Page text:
Sunday, September 25, 2011

Another Shaggy Saint Story

Alongside the obligatory strongmen, midgets, and limbless wonders, the bearded lady has been a staple of sideshows and carnivals for more than a hundred years; the image of a demure yet hirsute women adorning countless posters. That said, you'd scarcely expect to see one in Westminster Abbey, but in the Henry VII Chapel stands a rather peculiar stone statue.

The statue depicts Wilgefortis, a medieval saint of dubious origins that is said to answer the prayers of women looking to escape abusive relationships. Why the whiskers? The story goes that Wilgefortis was a Portuguese princess who chose to convert to Christianity shortly before her arranged marriage to a Sicilian king. Refusing to compromise her new-found piety, Wilgefortis prayed that god make her ugly so her suitor would lose all interest. Within moments she had sprouted facial hair. The Sicilian king, doubtlessly aghast at the prospect of having a wife with a manlier beard than his own, called off the wedding. Wilgefortis was then put to death by her enraged father, who had her crucified.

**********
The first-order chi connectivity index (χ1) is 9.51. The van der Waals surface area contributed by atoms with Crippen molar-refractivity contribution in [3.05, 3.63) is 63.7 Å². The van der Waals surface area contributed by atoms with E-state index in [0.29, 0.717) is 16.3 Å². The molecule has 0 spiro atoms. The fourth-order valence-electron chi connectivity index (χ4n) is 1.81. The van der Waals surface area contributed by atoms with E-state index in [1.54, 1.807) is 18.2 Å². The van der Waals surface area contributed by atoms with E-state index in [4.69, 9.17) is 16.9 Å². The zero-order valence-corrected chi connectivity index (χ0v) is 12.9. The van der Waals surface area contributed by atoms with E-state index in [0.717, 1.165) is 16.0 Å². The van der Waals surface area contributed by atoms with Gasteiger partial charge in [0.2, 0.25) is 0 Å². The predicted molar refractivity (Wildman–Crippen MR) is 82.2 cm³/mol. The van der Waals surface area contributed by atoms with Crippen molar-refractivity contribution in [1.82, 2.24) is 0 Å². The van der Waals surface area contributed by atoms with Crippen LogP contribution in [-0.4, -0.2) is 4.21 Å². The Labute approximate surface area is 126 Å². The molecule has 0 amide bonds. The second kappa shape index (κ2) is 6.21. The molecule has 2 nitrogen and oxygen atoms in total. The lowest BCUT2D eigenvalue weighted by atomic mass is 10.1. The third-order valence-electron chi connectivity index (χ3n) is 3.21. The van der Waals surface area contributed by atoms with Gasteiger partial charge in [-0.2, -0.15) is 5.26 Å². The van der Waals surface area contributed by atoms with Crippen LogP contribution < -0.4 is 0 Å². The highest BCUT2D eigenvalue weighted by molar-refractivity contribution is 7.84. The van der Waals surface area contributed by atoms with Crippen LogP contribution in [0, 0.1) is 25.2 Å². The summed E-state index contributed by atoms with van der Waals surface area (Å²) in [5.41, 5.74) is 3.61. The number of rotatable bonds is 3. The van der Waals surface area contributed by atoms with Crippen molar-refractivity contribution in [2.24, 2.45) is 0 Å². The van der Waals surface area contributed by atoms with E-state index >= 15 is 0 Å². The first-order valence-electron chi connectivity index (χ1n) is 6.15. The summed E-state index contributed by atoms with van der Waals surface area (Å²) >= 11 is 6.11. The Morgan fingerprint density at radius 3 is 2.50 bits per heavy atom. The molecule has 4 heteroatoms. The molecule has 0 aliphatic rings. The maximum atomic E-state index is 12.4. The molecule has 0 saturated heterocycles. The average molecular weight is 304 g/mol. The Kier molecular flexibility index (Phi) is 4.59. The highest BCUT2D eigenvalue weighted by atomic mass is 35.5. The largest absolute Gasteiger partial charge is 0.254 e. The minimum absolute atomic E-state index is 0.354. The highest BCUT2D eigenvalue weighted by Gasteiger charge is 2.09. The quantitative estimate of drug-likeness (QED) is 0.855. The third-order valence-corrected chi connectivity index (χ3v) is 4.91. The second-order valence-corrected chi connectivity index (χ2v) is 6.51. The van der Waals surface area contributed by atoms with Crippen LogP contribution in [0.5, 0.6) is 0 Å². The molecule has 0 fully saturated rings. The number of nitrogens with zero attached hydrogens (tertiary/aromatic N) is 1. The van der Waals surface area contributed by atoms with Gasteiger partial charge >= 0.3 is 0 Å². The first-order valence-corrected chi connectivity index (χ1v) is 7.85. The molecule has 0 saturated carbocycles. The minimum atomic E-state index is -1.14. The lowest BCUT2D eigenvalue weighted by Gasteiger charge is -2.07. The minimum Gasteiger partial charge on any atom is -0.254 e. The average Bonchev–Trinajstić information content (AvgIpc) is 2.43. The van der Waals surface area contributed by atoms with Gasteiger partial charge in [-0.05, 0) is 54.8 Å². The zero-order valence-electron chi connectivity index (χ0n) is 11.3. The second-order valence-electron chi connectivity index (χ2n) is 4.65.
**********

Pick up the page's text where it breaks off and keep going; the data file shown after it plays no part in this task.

Saint Wilgefortis briefly had her own sect of worshipers in Flanders, France, during the 1300's and her image can be seen in many examples of medieval Christian art. However, the Catholic Church is surprisingly skeptical about Wilgefortis and many religious scholars speculate that she's a folklore figure. Images of a robed Christ may have been mistaken by new converts for a bearded woman. Alternately, Wilgefortis may have been a real woman with a hormone imbalance. Regardless, she boasts one of the best beards in all of Saintdom.

Would you like to know more?
-Read this entry from Catholic Online
-Read this excerpt from the Oxford Dictionary of Saints

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